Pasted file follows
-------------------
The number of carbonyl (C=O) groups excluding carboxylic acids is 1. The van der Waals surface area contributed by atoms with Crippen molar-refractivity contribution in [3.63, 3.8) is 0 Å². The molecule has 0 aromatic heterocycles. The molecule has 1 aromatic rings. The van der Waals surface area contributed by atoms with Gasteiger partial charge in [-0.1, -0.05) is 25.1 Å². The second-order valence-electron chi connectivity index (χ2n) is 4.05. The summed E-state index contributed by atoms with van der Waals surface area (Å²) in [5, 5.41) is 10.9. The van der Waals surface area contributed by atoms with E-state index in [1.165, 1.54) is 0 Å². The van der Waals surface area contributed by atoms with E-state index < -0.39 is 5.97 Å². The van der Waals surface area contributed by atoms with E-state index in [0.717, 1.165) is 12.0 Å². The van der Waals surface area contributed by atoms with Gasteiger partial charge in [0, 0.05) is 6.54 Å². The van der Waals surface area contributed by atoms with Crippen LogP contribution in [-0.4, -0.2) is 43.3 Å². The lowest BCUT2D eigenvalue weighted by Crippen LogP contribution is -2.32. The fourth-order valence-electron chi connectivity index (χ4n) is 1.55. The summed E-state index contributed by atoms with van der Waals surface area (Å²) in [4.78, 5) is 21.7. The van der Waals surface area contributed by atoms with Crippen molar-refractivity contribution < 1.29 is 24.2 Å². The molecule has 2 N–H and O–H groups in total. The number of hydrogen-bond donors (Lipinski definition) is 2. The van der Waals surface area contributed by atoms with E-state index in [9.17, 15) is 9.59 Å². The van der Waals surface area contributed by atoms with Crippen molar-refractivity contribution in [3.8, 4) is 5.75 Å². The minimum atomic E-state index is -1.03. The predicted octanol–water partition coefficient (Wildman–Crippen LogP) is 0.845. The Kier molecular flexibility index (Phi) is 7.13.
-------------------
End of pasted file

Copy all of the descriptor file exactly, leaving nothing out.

The number of carbonyl (C=O) groups excluding carboxylic acids is 1. The van der Waals surface area contributed by atoms with Crippen molar-refractivity contribution in [3.63, 3.8) is 0 Å². The molecule has 0 aromatic heterocycles. The molecule has 1 aromatic rings. The van der Waals surface area contributed by atoms with Gasteiger partial charge in [-0.1, -0.05) is 25.1 Å². The second-order valence-electron chi connectivity index (χ2n) is 4.05. The summed E-state index contributed by atoms with van der Waals surface area (Å²) in [5, 5.41) is 10.9. The van der Waals surface area contributed by atoms with E-state index in [1.165, 1.54) is 0 Å². The van der Waals surface area contributed by atoms with E-state index < -0.39 is 5.97 Å². The van der Waals surface area contributed by atoms with E-state index in [0.717, 1.165) is 12.0 Å². The van der Waals surface area contributed by atoms with Gasteiger partial charge in [0, 0.05) is 6.54 Å². The van der Waals surface area contributed by atoms with Crippen LogP contribution in [-0.4, -0.2) is 43.3 Å². The lowest BCUT2D eigenvalue weighted by Crippen LogP contribution is -2.32. The fourth-order valence-electron chi connectivity index (χ4n) is 1.55. The summed E-state index contributed by atoms with van der Waals surface area (Å²) in [4.78, 5) is 21.7. The van der Waals surface area contributed by atoms with Crippen molar-refractivity contribution < 1.29 is 24.2 Å². The molecule has 2 N–H and O–H groups in total. The number of hydrogen-bond donors (Lipinski definition) is 2. The van der Waals surface area contributed by atoms with E-state index in [9.17, 15) is 9.59 Å². The van der Waals surface area contributed by atoms with Crippen molar-refractivity contribution in [3.8, 4) is 5.75 Å². The minimum atomic E-state index is -1.03. The predicted octanol–water partition coefficient (Wildman–Crippen LogP) is 0.845. The Kier molecular flexibility index (Phi) is 7.13.